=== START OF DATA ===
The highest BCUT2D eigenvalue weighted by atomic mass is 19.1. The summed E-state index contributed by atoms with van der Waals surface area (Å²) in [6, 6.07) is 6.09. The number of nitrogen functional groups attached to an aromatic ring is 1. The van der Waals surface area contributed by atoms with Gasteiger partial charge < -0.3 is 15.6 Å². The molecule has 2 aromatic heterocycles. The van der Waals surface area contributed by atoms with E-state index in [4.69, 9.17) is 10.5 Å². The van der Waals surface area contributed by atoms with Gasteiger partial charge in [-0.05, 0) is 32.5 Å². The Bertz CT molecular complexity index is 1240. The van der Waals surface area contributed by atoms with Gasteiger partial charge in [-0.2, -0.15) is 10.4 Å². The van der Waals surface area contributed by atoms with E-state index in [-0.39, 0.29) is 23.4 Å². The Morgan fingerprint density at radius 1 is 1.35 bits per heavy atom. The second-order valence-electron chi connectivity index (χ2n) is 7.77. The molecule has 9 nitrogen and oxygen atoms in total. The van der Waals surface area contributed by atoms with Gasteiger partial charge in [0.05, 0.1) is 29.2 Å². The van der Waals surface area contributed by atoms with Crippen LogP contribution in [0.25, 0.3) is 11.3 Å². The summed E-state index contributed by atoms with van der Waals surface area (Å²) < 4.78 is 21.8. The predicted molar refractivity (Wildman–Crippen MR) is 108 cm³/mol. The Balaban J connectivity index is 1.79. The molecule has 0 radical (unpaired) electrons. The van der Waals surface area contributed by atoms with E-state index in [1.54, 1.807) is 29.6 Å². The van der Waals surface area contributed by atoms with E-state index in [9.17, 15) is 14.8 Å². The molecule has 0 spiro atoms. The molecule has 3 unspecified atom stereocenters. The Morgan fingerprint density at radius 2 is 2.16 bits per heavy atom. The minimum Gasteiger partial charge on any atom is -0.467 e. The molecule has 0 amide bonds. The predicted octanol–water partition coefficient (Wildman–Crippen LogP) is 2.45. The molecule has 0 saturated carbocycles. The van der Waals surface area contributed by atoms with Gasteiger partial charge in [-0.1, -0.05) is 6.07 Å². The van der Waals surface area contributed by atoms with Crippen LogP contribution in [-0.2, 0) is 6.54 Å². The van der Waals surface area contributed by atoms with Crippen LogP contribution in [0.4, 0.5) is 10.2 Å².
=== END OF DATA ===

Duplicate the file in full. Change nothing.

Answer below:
The highest BCUT2D eigenvalue weighted by atomic mass is 19.1. The summed E-state index contributed by atoms with van der Waals surface area (Å²) in [6, 6.07) is 6.09. The number of nitrogen functional groups attached to an aromatic ring is 1. The van der Waals surface area contributed by atoms with Gasteiger partial charge < -0.3 is 15.6 Å². The molecule has 2 aromatic heterocycles. The van der Waals surface area contributed by atoms with E-state index in [4.69, 9.17) is 10.5 Å². The van der Waals surface area contributed by atoms with Gasteiger partial charge in [-0.05, 0) is 32.5 Å². The Bertz CT molecular complexity index is 1240. The van der Waals surface area contributed by atoms with Gasteiger partial charge in [-0.2, -0.15) is 10.4 Å². The van der Waals surface area contributed by atoms with E-state index in [-0.39, 0.29) is 23.4 Å². The Morgan fingerprint density at radius 1 is 1.35 bits per heavy atom. The second-order valence-electron chi connectivity index (χ2n) is 7.77. The molecule has 9 nitrogen and oxygen atoms in total. The van der Waals surface area contributed by atoms with Gasteiger partial charge in [0.05, 0.1) is 29.2 Å². The van der Waals surface area contributed by atoms with Crippen LogP contribution in [0.25, 0.3) is 11.3 Å². The summed E-state index contributed by atoms with van der Waals surface area (Å²) < 4.78 is 21.8. The predicted molar refractivity (Wildman–Crippen MR) is 108 cm³/mol. The Balaban J connectivity index is 1.79. The molecule has 0 radical (unpaired) electrons. The van der Waals surface area contributed by atoms with E-state index in [1.54, 1.807) is 29.6 Å². The van der Waals surface area contributed by atoms with E-state index in [9.17, 15) is 14.8 Å². The molecule has 0 spiro atoms. The molecule has 3 unspecified atom stereocenters. The Morgan fingerprint density at radius 2 is 2.16 bits per heavy atom. The minimum Gasteiger partial charge on any atom is -0.467 e. The molecule has 0 amide bonds. The predicted octanol–water partition coefficient (Wildman–Crippen LogP) is 2.45. The molecule has 0 saturated carbocycles. The van der Waals surface area contributed by atoms with Gasteiger partial charge in [-0.1, -0.05) is 6.07 Å². The van der Waals surface area contributed by atoms with Crippen LogP contribution in [-0.2, 0) is 6.54 Å². The van der Waals surface area contributed by atoms with Crippen LogP contribution in [0.4, 0.5) is 10.2 Å².